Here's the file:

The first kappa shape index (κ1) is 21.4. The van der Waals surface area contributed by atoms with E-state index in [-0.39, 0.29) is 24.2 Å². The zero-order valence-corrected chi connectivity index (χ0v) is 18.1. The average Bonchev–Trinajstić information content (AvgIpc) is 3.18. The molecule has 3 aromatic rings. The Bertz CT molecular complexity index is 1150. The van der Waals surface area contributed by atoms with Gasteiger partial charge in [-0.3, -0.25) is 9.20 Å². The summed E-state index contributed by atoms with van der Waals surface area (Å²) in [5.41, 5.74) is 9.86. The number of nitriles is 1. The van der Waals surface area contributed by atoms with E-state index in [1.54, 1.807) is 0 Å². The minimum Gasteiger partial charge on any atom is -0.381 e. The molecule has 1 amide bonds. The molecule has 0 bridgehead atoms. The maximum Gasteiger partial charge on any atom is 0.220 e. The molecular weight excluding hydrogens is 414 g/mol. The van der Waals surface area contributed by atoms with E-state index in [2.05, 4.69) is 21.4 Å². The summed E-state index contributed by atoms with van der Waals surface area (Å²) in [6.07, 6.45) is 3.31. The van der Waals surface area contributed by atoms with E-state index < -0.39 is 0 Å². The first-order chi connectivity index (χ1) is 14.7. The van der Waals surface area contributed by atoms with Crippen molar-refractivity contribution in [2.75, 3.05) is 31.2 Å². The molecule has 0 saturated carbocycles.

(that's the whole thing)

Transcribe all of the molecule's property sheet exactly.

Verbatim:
The first kappa shape index (κ1) is 21.4. The van der Waals surface area contributed by atoms with E-state index in [-0.39, 0.29) is 24.2 Å². The zero-order valence-corrected chi connectivity index (χ0v) is 18.1. The average Bonchev–Trinajstić information content (AvgIpc) is 3.18. The molecule has 3 aromatic rings. The Bertz CT molecular complexity index is 1150. The van der Waals surface area contributed by atoms with Gasteiger partial charge in [-0.3, -0.25) is 9.20 Å². The summed E-state index contributed by atoms with van der Waals surface area (Å²) in [5.41, 5.74) is 9.86. The number of nitriles is 1. The van der Waals surface area contributed by atoms with E-state index in [1.54, 1.807) is 0 Å². The minimum Gasteiger partial charge on any atom is -0.381 e. The molecule has 1 amide bonds. The molecule has 0 bridgehead atoms. The maximum Gasteiger partial charge on any atom is 0.220 e. The molecular weight excluding hydrogens is 414 g/mol. The van der Waals surface area contributed by atoms with E-state index in [2.05, 4.69) is 21.4 Å². The summed E-state index contributed by atoms with van der Waals surface area (Å²) in [6.07, 6.45) is 3.31. The van der Waals surface area contributed by atoms with E-state index < -0.39 is 0 Å². The first-order chi connectivity index (χ1) is 14.7. The van der Waals surface area contributed by atoms with Crippen molar-refractivity contribution in [2.75, 3.05) is 31.2 Å². The molecule has 0 saturated carbocycles.